SUB­TLE BEATS PSY­CHO

Mark Strong found he was sec­ond-guess­ing him­self when play­ing a nu­anced character for a change in his lat­est film, Be­fore I Go To Sleep

The Gold Coast Bulletin - Play Magazine - - MOVIES - EMMA KEMP

Mark Strong is used to play­ing psy­chos. In the 2005 thriller Syr­i­ana he was the Ira­nian agent who yanked out George Clooney’s fin­ger­nails.

Later, as the de­vi­ous Lord Black­wood in Sher­lock Holmes, the English ac­tor dropped a con­struc­tion beam on Robert Downey Jr. Then came the trea­sonous Sir Godfrey in Robin Hood, not to men­tion his con­tri­bu­tions in Sun­shine, Re­volver and Kick-Ass. With a reper­toire like this, Strong has cin­ema’s dark types down pat.

Which ren­ders the 51-yearold’s lat­est role an un­usual de­par­ture.

“It’s a less flashy per­for­mance than I’m used to,” he says. Strong stars op­po­site Ni­cole Kid­man in Be­fore I Go to Sleep, the big-screen adap­ta­tion of S.J. Wat­son’s best-sell­ing thriller.

Ev­ery morn­ing Chris­tine (Kid­man) wakes up with no mem­ory of who she is, forced to rely on her hus­band Ben (the in­ge­niously cast Colin Firth) to fill in the blanks.

En­ter Strong as Dr Nash, the neu­ropsy­chol­o­gist who claims he wants to help Chris­tine piece her life back to­gether.

Strong says the key in this role is sub­tlety. And it’s a re­lief. “I love the fact that I was fi­nally be­ing asked to play some­one rel­a­tively nor­mal and straight­for­ward, be­cause I’ve al­ways played parts that are as far re­moved from me as pos­si­ble,” Strong says. “Vil­lains ob­vi­ously are noth­ing like me.”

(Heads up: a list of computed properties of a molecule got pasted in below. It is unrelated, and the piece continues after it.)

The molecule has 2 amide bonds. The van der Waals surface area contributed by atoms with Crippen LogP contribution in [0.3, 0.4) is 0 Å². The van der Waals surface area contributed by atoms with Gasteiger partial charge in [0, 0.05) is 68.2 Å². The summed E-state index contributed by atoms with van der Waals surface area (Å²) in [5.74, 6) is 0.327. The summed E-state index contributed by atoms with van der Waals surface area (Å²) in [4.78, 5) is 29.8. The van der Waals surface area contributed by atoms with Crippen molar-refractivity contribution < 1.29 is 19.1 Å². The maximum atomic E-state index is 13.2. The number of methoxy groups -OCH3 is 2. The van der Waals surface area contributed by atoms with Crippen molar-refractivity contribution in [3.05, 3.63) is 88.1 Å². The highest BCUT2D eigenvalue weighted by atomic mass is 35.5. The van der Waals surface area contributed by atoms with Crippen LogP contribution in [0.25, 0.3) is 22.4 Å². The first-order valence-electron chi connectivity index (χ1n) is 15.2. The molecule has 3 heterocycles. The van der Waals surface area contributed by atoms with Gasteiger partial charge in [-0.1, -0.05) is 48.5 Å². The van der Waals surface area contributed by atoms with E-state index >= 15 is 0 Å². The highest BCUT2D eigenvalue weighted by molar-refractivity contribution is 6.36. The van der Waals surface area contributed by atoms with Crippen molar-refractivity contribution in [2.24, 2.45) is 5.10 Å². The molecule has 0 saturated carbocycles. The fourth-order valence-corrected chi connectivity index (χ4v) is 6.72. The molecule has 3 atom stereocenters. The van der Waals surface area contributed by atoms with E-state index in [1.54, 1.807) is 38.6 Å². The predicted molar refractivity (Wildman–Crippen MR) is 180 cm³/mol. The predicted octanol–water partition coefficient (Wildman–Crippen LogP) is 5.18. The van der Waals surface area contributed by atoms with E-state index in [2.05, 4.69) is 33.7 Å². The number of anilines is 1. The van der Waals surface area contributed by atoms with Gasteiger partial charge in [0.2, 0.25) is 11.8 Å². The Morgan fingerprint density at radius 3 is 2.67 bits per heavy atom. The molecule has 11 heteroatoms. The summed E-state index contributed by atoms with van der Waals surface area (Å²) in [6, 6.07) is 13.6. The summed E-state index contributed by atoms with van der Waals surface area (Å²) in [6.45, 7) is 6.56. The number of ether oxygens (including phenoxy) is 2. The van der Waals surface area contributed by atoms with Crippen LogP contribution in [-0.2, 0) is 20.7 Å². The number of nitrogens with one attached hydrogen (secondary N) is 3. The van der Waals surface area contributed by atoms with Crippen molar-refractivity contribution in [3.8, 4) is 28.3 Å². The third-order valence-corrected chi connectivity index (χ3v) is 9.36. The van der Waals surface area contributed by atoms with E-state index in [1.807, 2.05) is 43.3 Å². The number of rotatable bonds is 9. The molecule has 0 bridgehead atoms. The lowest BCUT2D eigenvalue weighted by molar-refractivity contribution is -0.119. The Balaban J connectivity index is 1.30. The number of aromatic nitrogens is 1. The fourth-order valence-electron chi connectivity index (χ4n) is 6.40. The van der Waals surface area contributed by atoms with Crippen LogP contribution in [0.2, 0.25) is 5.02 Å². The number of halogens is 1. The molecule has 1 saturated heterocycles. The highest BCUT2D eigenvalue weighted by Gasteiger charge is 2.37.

But there was an in­evitable sec­ond guess­ing that came with con­vey­ing such a nu­anced character.

Es­pe­cially given pro­duc­tion was sand­wiched be­tween Strong’s lat­est string of spy roles in The Imi­ta­tion Game, Kings­man: The Se­cret Ser­vice, again op­po­site Firth, and Grimsby with Sacha Baron Co­hen.

“I’m used to play­ing char­ac­ters that have some­thing about them, so I of­ten wor­ried that my per­for­mance wasn’t ex­cit­ing enough. Was I do­ing enough? I was con­stantly ask­ing Rowan (di­rec­tor Rowan Joffe) that ques­tion.” He needn’t have wor­ried. Sub­tlety is a cru­cial theme in this vis­ceral roller-coaster, which drip-feeds its au­di­ence just enough to en­sure they’re on the same ride as the pro­tag­o­nist.

Kid­man is vul­ner­a­ble, almost ethe­real in her wispi­ness, yet she also por­trays a tan­gi­ble strength.

“I think a lesser ac­tress might be able to play one or the other, but per­haps not both,” Strong said of his costar.

“She had a real take on Chris­tine, and she fought to get the role be­cause I think she saw some­thing in it that she knew she could de­liver.

“When I saw the fi­nal movie I could see what she was after be­cause it’s a side of her that I haven’t seen be­fore.”

Strong had not met Kid­man, but was pleas­antly sur­prised by how “sane” the world-fa­mous ac­tor has re­mained.

“We had some won­der­ful chats when the cam­era wasn’t rolling, we had a gig­gle to­gether,” he said.

“But when the cam­era is rolling, you have to bring your A-game, be­cause she knows ex­actly what she’s do­ing.”

Mark Strong and Ni­cole Kid­man bring their A games in the film

Be­fore I Go To Sleep

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